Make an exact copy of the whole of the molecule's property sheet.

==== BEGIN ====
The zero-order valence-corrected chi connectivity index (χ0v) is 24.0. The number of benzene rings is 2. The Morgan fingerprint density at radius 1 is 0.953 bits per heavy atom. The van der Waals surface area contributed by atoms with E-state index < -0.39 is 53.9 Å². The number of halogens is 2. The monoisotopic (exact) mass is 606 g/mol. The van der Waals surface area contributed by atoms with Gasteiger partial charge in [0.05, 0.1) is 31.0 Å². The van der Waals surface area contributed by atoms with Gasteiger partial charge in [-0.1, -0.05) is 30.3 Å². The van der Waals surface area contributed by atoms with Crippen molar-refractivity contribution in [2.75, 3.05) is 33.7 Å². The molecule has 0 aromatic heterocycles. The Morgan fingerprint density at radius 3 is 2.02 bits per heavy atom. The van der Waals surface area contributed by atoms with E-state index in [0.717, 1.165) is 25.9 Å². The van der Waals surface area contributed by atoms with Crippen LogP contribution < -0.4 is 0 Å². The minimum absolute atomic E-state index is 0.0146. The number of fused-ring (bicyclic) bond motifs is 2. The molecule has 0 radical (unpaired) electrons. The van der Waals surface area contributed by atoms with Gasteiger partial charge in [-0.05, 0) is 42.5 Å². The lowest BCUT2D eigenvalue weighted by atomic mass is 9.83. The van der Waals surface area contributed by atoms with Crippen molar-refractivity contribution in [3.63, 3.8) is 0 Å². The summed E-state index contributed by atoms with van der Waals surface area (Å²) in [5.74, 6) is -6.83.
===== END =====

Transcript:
The zero-order valence-corrected chi connectivity index (χ0v) is 24.0. The number of benzene rings is 2. The Morgan fingerprint density at radius 1 is 0.953 bits per heavy atom. The van der Waals surface area contributed by atoms with E-state index < -0.39 is 53.9 Å². The number of halogens is 2. The monoisotopic (exact) mass is 606 g/mol. The van der Waals surface area contributed by atoms with Gasteiger partial charge in [0.05, 0.1) is 31.0 Å². The van der Waals surface area contributed by atoms with Gasteiger partial charge in [-0.1, -0.05) is 30.3 Å². The van der Waals surface area contributed by atoms with Crippen molar-refractivity contribution in [2.75, 3.05) is 33.7 Å². The molecule has 0 aromatic heterocycles. The Morgan fingerprint density at radius 3 is 2.02 bits per heavy atom. The van der Waals surface area contributed by atoms with E-state index in [0.717, 1.165) is 25.9 Å². The van der Waals surface area contributed by atoms with Crippen LogP contribution < -0.4 is 0 Å². The minimum absolute atomic E-state index is 0.0146. The number of fused-ring (bicyclic) bond motifs is 2. The molecule has 0 radical (unpaired) electrons. The van der Waals surface area contributed by atoms with Gasteiger partial charge in [-0.05, 0) is 42.5 Å². The lowest BCUT2D eigenvalue weighted by atomic mass is 9.83. The van der Waals surface area contributed by atoms with Crippen molar-refractivity contribution in [3.63, 3.8) is 0 Å². The summed E-state index contributed by atoms with van der Waals surface area (Å²) in [5.74, 6) is -6.83.